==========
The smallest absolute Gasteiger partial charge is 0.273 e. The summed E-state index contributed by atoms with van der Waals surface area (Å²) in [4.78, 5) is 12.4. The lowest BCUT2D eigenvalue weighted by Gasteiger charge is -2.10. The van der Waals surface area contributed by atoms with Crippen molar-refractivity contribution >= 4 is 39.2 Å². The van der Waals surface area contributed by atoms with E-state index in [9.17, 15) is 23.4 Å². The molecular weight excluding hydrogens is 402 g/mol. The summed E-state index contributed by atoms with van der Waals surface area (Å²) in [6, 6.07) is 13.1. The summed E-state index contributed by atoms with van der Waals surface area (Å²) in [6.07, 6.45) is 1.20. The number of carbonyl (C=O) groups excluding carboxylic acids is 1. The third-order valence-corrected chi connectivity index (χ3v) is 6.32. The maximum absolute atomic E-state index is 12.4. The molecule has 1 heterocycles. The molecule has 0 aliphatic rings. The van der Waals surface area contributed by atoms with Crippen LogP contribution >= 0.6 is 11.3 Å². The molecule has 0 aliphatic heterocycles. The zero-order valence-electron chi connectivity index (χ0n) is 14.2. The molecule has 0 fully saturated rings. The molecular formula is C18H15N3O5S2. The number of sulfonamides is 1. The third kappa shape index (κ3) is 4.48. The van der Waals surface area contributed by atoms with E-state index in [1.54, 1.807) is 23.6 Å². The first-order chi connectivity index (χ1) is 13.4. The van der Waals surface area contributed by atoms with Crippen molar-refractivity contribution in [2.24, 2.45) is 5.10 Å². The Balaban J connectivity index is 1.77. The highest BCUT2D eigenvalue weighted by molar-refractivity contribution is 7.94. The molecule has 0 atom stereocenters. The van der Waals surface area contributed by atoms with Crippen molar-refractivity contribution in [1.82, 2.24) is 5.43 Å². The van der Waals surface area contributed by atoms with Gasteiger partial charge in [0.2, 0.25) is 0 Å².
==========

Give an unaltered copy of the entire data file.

The smallest absolute Gasteiger partial charge is 0.273 e. The summed E-state index contributed by atoms with van der Waals surface area (Å²) in [4.78, 5) is 12.4. The lowest BCUT2D eigenvalue weighted by Gasteiger charge is -2.10. The van der Waals surface area contributed by atoms with Crippen molar-refractivity contribution >= 4 is 39.2 Å². The van der Waals surface area contributed by atoms with E-state index in [9.17, 15) is 23.4 Å². The molecular weight excluding hydrogens is 402 g/mol. The summed E-state index contributed by atoms with van der Waals surface area (Å²) in [6, 6.07) is 13.1. The summed E-state index contributed by atoms with van der Waals surface area (Å²) in [6.07, 6.45) is 1.20. The number of carbonyl (C=O) groups excluding carboxylic acids is 1. The third-order valence-corrected chi connectivity index (χ3v) is 6.32. The maximum absolute atomic E-state index is 12.4. The molecule has 1 heterocycles. The molecule has 0 aliphatic rings. The van der Waals surface area contributed by atoms with Crippen LogP contribution >= 0.6 is 11.3 Å². The molecule has 0 aliphatic heterocycles. The zero-order valence-electron chi connectivity index (χ0n) is 14.2. The molecule has 0 fully saturated rings. The molecular formula is C18H15N3O5S2. The number of sulfonamides is 1. The third kappa shape index (κ3) is 4.48. The van der Waals surface area contributed by atoms with E-state index in [1.54, 1.807) is 23.6 Å². The first-order chi connectivity index (χ1) is 13.4. The van der Waals surface area contributed by atoms with Crippen molar-refractivity contribution in [2.24, 2.45) is 5.10 Å². The Balaban J connectivity index is 1.77. The highest BCUT2D eigenvalue weighted by molar-refractivity contribution is 7.94. The molecule has 0 atom stereocenters. The van der Waals surface area contributed by atoms with Crippen molar-refractivity contribution in [1.82, 2.24) is 5.43 Å². The van der Waals surface area contributed by atoms with Gasteiger partial charge in [0.2, 0.25) is 0 Å².